How modern farming has boosted maize production in Musanze

When Celestin Munyambabazi and a few other farmers decided, six years ago, to shift from traditional to modern farming, they were not quite sure of how they would fair.
An aerial view of a maize plantation for Cyuve Sector cooperative. (Jean d’Amour Mbonyinshuti)
An aerial view of a maize plantation for Cyuve Sector cooperative. (Jean d’Amour Mbonyinshuti)

When Celestin Munyambabazi and a few other farmers decided, six years ago, to shift from traditional to modern farming, they were not quite sure of how they would fair.

As farmers who had earlier used traditional methods of farming, they believed mixing crops could help them increase their productivity as opposed to  planting one crop.

“We used to mix crops and the harvest was average. We suffered  a lot because of that system of farming,” he says.

The Musanze District farmer says local leaders and agriculture experts sensitised them about modern farming but some were reluctant until he and a few others decided to adopt the modern farming system.

“It was not until 2008 that we started adopting modern farming. We started as a small group of less than 15 people,” he said, adding that their productivity started improving and other farmers also started joining them.

Currently, the famer and his colleagues have founded a cooperative, Twizamure Cyuve, comprising 220 farmers and have consolidated their 75 hectares of land.

He says since they formed the cooperative, they adopted modern farming, including using hybrid seeds and fertilisers, among other measures.

Currently, the cooperative rotates maize and Irish potatoes and production has increased fourfold for both crops.

“Before we embraced modern farming, we only produced for subsistence and our produce could not be stored,” he said.

Munyambabazi said he has since managed to renovate his house, install electricity and water in it thanks to modern farming.

“The maize produce has increased. We used to harvest less than a tonne per hectare but now, it has increased to four tonnes per hectare,” said Elina Tuyisenge, a member of the cooperative.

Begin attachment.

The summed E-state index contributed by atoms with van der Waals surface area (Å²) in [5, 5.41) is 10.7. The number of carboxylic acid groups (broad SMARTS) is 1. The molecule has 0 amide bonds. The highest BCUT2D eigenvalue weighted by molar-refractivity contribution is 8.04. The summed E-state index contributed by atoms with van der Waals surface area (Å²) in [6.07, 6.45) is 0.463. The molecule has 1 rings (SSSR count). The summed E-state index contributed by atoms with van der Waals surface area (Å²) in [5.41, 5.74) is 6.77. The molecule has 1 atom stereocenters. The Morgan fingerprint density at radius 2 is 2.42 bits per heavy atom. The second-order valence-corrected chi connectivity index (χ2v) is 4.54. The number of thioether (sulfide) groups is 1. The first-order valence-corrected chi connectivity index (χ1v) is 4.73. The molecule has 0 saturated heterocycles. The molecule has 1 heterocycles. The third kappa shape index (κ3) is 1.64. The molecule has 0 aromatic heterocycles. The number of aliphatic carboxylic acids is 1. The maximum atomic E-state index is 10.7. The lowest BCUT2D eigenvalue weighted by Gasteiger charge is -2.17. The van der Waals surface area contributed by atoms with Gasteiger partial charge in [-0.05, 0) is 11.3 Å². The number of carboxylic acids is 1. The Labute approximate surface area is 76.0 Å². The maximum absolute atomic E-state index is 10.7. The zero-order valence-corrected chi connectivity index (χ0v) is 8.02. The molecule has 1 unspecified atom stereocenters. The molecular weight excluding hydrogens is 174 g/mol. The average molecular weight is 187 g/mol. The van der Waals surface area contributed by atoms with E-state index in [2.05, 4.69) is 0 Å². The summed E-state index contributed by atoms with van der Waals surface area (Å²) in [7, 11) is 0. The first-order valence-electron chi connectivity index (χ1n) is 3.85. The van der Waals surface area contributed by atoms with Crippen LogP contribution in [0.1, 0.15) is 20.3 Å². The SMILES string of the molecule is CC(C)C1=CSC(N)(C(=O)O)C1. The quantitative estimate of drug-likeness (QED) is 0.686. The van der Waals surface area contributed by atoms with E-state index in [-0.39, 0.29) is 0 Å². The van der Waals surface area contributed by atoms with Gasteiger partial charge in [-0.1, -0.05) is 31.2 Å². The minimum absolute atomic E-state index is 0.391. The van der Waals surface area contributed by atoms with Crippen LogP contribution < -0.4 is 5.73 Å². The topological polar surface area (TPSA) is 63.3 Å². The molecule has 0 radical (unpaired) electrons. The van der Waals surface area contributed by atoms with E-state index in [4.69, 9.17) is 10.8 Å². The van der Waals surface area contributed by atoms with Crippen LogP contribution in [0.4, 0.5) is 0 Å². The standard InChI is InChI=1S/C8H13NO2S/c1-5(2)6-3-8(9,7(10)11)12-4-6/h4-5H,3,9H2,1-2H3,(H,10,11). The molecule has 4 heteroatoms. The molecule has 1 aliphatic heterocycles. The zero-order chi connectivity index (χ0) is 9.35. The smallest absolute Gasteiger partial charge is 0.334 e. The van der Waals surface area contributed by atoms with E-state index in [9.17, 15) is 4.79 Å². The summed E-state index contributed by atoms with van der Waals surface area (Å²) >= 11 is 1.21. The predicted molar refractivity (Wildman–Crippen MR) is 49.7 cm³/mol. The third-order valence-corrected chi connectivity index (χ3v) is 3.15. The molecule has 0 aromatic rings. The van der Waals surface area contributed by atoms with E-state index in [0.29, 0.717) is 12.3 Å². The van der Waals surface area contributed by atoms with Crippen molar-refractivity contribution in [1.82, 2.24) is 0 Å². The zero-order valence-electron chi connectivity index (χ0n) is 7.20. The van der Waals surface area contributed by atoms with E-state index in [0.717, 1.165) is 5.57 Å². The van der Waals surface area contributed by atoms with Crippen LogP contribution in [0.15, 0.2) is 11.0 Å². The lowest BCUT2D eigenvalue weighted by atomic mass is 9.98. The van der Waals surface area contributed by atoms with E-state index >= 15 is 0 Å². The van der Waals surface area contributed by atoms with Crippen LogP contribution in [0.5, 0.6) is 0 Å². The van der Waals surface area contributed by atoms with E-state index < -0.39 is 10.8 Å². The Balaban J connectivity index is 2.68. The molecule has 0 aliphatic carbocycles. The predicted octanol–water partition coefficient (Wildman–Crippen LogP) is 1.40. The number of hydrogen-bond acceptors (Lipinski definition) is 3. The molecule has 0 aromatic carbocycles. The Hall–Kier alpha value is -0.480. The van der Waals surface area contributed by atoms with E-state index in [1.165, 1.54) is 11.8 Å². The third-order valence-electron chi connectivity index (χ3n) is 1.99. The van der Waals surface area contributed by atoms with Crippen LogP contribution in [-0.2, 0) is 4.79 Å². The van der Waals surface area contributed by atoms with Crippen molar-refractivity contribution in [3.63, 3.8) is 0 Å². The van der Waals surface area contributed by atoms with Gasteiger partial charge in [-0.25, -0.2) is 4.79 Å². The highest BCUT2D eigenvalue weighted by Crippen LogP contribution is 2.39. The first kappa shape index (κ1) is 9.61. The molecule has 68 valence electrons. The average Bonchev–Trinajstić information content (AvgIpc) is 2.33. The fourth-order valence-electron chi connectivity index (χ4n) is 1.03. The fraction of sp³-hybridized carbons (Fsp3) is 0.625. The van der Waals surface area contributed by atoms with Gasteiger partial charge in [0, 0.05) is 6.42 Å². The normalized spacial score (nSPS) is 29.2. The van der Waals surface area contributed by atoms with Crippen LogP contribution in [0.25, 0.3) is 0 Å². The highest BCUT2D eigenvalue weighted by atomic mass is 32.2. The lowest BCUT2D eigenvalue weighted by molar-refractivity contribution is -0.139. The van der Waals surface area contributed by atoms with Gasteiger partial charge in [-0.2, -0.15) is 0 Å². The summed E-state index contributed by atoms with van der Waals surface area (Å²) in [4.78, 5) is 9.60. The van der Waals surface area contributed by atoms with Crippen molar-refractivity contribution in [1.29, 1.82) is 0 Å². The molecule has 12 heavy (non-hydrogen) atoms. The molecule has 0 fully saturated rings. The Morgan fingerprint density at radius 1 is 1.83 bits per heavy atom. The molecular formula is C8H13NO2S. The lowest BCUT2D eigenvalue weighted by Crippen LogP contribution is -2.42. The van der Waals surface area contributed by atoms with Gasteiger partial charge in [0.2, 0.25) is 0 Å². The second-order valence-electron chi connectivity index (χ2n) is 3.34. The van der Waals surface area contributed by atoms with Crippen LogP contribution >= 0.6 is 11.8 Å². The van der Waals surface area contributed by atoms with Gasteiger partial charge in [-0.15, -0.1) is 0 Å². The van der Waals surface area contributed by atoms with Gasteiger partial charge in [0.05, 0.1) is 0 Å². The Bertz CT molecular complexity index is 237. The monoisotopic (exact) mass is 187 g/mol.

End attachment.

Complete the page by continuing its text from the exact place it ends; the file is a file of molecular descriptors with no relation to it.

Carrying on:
“Before I joined the cooperative, I couldn’t even produce enough to feed my family but the produce has now increased. For instance, last season, I earned Rwf1.4 million from Maize alone and I expect to earn more this season,” Tuyisenge said.

Farmers also attributed the bumper harvest to other partners such as International Fertilisers for Development Centre (IFDC) that mobilised them and supplied fertilisers.

But farmers still have some market challenges as they say, for the last two seasons, they have lacked market for their produce.

 They used to sell their produce to Rwanda Agriculture Board (Rab) and made some profits but for  the last two seasons, the clients pulled out and farmers were compelled to sell the produce at low prices hence counting losses.

 Jean Claude Izamuhaye, Rab provincial director, said maize production has increased thanks to land consolidation and modern farming practices.

He said maize was planted on over 140,000 hectares and they are expecting to harvest five tonnes per hectare.

Izamuhaye hailed members of the cooperative and pledged to avail market for their produce  as long as they adopt best post-harvest practices.

He said Rab had helped establish agriculture committees from the grassroots up to the national level that will help farmers.

 He said farmers will be linked to East African Commodity Exchange and processing industries, schools and prisons as well as local small scale processing units, among others.

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